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Lessons of ‘South Pacific’

Lodi Musical Theater brings “South Pacific,” the play that almost wasn’t, to Hutchins Street Square, with local Polynesian dancers, audience participation and a wine night

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Nicole Warren

Posted: Saturday, September 4, 2010 12:00 am

We’ve seen “West Side Story” and “Joseph and the Amazing Technicolor Dreamcoat,” and now Lodi musical theater is bringing the Broadway hit, “South Pacific” to the Hutchins Street Square stage.

Director Nicole Warren and the 45 cast members weren’t sure the production would open for it’s mid-September debut when the theater almost closed earlier this year due to the economy.

“We really struggled with South Pacific,” said Warren, adding that the show was only made possible by the local businesses that donated everything from money to props and supplies for sets. “We barely raised enough to put this show on the stage.”

Though it was a close call for all involved, Warren is confident more of the Lodi community will want to help with upcoming productions by Lodi Musical Theater, including next year’s “Fiddler on the Roof,” after they see “South Pacific.”

Though “South Pacific” is a deep story that deals with both racism and the tragedies of World War II, Warren chose the play because it is a definite comedy.

“We did a very heavy show with “West Side Story,” so I was looking for something that was more light hearted,” she said.

The play takes place on an island in the South Pacific during World War II. Dealing with themes from overcoming racial prejudices and skin color, to the importance of love, “South Pacific” follows the story of two romances. There is a French character who falls in love with a Southern belle nurse. His children are from his former Polynesian wife, and their race is a conflict for the nurse.

The second love story is between a Marine and a Pacific Islander. Because he is prejudice, he struggles with the idea of marrying her.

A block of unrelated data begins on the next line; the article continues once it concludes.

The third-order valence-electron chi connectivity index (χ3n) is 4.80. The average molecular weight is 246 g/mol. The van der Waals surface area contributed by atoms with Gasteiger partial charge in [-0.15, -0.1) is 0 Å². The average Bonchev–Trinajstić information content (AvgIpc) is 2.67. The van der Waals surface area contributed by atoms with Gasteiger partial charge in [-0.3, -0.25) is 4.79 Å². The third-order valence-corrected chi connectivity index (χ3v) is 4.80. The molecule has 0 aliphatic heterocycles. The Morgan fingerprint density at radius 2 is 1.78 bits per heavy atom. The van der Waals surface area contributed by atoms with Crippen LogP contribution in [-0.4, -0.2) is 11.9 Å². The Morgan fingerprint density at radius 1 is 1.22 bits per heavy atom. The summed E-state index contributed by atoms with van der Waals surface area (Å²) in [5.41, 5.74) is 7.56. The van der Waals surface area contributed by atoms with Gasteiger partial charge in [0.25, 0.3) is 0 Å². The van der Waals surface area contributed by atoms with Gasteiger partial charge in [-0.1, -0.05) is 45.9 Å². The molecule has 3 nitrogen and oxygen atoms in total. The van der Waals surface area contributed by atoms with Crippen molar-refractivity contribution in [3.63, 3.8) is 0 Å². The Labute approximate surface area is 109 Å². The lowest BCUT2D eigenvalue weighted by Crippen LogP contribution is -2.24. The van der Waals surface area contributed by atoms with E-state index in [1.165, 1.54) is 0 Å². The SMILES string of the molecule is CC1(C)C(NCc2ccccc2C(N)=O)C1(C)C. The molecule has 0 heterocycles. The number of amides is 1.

Though the themes are heavy — and ahead of its time, as Warren points out — there is a comedic relief throughout the production that is critical.

“Life is either funny or we’ve got a problem. It’s rare that life is just, blah. In this musical, you see both extremes,” she said. “We wouldn’t be able to get through the musical with such a heavy theme (without the comedy) ... You leave the show recognizing that the show had a lesson.”

In addition to the comedy, the show is filled with dancing and singing. For this play, Lodi Musical Theater partnered with Anapa Nui, the Lodi-based Polynesian dance team that operates under the direction of Aka (Art) and Kathy Coleman. The group that has been together for about five years and will perform Hawaiian, Tehitian and Somoan dancing in “South Pacific.” Unlike any plays before, the Polynesian dancers will also dance in the lobby as guests enter the theater.

With a young couple and an older couple, as well as a timeless story, the play caters to all age groups.

Warren says the show appeals especially to the senior theater goer. While the show is perfect for children, it offers an older generation nostalgia of the World War II times.

Lodi Musical Theater will also kick off its new event, a wine-tasting event before the Sept. 23 show. Warren hopes The Sterling Show Wine Event, for those 55 and over, will become a bi-annual event.

Contact Lodi Living editor Lauren Nelson at



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